The truth-seeking student of Torah is unable to shield him or herself from the advances of modern scholarship, nor is it necessary to do so. Archeological finds and historical discoveries of the last few decades have shed an important light on the Torah’s exquisite uniqueness and role in creating a moral, monotheist revolution in civilization. 17 It is important to recognize, as many religious scholars point out, that while the contributions made by modern scholars are new, the historical-literary methodology is not, and is well within the canon of traditional exegesis. 18 Many Rishonim utilized knowledge of Semitic linguistics, cultures, and archeology in their understanding of peshat. Rabbi Saadya Gaon, Rambam, Ramban, Abraham ibn Ezra and Radaq are a few examples of Rishonim who frequently used the study of philology, ancient cultures, and geography to guide their interpretations. 19 Scholarly research also influenced many prominent nineteenth century rabbinic scholars, including Shadal, Malbim, Elijah Benamozegh, and David Zvi Hoffman. 20 In studying extra-Biblical scholarship, we are in good company, and are even continuing our exegetical mesorah.
The Talmudic dictum of R. Yishmael, “dibberah Torah ki-leshon benei Adam,” the Torah spoke in human language, is also relevant here, especially as it has been interpreted by the medieval sages. Rambam extended this phrase to account for anthropomorphic descriptions of God in Tanakh. R. Joseph ibn Kaspi further applied this principle to apply to all sorts of things expressed in Tanakh that did not exist in reality, but were commonly held beliefs. 21 To return to the example of the Flood narrative, the Tanakh’s expression of the story in terms reminiscent of the Epic of Gilgamesh would be an application of the dibberah Torah principle. 22 Thus, this Talmudic homily was already used in medieval times as a means to incorporate a contextual approach in classical exegesis. 23
Similarly, the controversy today of accepting wisdom from non-Orthodox scholars is alive, but certainly not new. Medieval exegetes, including Abraham ibn Ezra, Rambam, and Abarbanel, learned from authors that were well beyond the realm of Jewish beliefs. Jewish tradition has always valued truth and scholarship, which is highlighted by Rambam’s maxim in his introduction to Pirkei Avot that one must be willing to hear truth from whoever says it. Many contemporary religious scholars have benefitted from non-Orthodox scholarship as supplemental to traditional commentaries, and these individuals can serve as models for the larger Modern Orthodox educational community. Nechama Leibowitz approached non-Orthodox texts with caution, and never allotted them the same significance as traditional commentaries, but her learning methodology was still inclusive of non-Orthodox sources as a genuine way to uncover new layers of meaning in the Biblical text. 24 A number of authors in R. Yoel Bin-Nun’s Megadim journal addressed non-Orthodox sources, which drew opposition from critics but was defended by the editorial board. 25 The Da’at Miqra commentary on Tanakh, now popular in most Modern Orthodox circles, grew out of a need to incorporate traditional commentary with modern research. 26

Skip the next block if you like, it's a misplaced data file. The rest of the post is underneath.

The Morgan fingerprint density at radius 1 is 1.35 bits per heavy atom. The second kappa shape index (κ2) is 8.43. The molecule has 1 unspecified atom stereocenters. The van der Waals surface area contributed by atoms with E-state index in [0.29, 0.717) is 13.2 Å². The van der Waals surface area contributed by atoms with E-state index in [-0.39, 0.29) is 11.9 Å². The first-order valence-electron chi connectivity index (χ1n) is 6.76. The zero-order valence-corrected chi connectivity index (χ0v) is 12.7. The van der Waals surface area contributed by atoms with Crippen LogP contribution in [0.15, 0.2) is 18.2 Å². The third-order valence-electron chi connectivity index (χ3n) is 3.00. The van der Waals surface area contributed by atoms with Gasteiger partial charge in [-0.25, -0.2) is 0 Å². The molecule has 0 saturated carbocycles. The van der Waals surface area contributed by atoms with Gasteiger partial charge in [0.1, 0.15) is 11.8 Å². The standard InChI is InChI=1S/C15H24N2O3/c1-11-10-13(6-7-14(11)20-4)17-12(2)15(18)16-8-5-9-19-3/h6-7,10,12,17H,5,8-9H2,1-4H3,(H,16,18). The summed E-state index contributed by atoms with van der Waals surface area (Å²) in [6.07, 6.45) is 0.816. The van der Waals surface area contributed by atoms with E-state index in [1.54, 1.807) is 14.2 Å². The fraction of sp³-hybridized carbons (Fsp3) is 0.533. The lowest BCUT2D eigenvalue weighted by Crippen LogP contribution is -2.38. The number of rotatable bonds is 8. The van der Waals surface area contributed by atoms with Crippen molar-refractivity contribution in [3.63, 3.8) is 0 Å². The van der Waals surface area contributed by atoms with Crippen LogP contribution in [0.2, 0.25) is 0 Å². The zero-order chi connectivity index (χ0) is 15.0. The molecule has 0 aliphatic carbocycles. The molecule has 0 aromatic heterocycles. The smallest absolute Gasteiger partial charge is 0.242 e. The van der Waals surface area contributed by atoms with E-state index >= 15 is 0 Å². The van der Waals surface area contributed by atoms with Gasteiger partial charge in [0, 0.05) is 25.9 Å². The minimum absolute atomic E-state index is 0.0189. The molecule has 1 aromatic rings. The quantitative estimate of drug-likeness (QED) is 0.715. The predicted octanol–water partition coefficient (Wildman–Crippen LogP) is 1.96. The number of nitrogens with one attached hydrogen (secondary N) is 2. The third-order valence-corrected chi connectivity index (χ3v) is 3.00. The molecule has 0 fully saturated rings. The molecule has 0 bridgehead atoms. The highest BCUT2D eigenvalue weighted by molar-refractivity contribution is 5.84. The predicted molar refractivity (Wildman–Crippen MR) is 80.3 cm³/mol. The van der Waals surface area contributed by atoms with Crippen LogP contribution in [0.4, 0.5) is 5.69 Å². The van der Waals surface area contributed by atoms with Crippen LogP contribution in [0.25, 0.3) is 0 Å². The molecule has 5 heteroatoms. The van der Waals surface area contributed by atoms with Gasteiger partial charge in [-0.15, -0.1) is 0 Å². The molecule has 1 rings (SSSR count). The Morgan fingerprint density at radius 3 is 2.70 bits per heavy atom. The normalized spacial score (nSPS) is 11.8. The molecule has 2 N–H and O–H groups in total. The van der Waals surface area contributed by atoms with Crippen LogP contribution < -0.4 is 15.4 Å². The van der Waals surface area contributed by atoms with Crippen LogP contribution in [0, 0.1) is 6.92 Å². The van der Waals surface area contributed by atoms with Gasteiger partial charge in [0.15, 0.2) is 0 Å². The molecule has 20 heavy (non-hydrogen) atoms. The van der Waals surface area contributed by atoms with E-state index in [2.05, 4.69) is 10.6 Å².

Learning from non-Orthodox sources need not be reserved only for the highest rabbinic scholars. Using the appropriate pedagogical tools, teachers can reinforce the distinctions between different commentaries and the significance we ascribe to them; however, this does not mean that educators need to introduce nontraditional scholarship with apologetics. Non-Orthodox or extra-Biblical sources can often be a great asset in the classroom for both younger and older students if presented in the proper manner.
Orthodox students typically learn Torah through the lens of midrash and classical mefarshim. By the end of high school, students can often quote Rashi more easily than they can quote the text of Tanakh. There is great value in studying traditional exegesis, and it should continue in a thoughtful and deliberate manner. But we have lost the ability to independently study peshat—to do what the exegetes did. Supplementing the curriculum with literary, geographical, and archeological insights is not only useful for appealing to the more intellectually-bent student, but it can benefit the large majority of students. 20th century Israeli scholars such as Umberto Cassuto, Yehudah Elitzur, Yehoshua Meir Grintz, and Yehezkel Kaufmann have contributed significantly in transforming the way we read Tanakh and in understanding the revolution of morality and justice that the Bible introduced to human civilization. 27 Incorporating the work of these scholars in a digestible manner for students is not only part of the search for truth—a value which we should impart to our students in educational settings—but should engender a great deal of pride in students. 28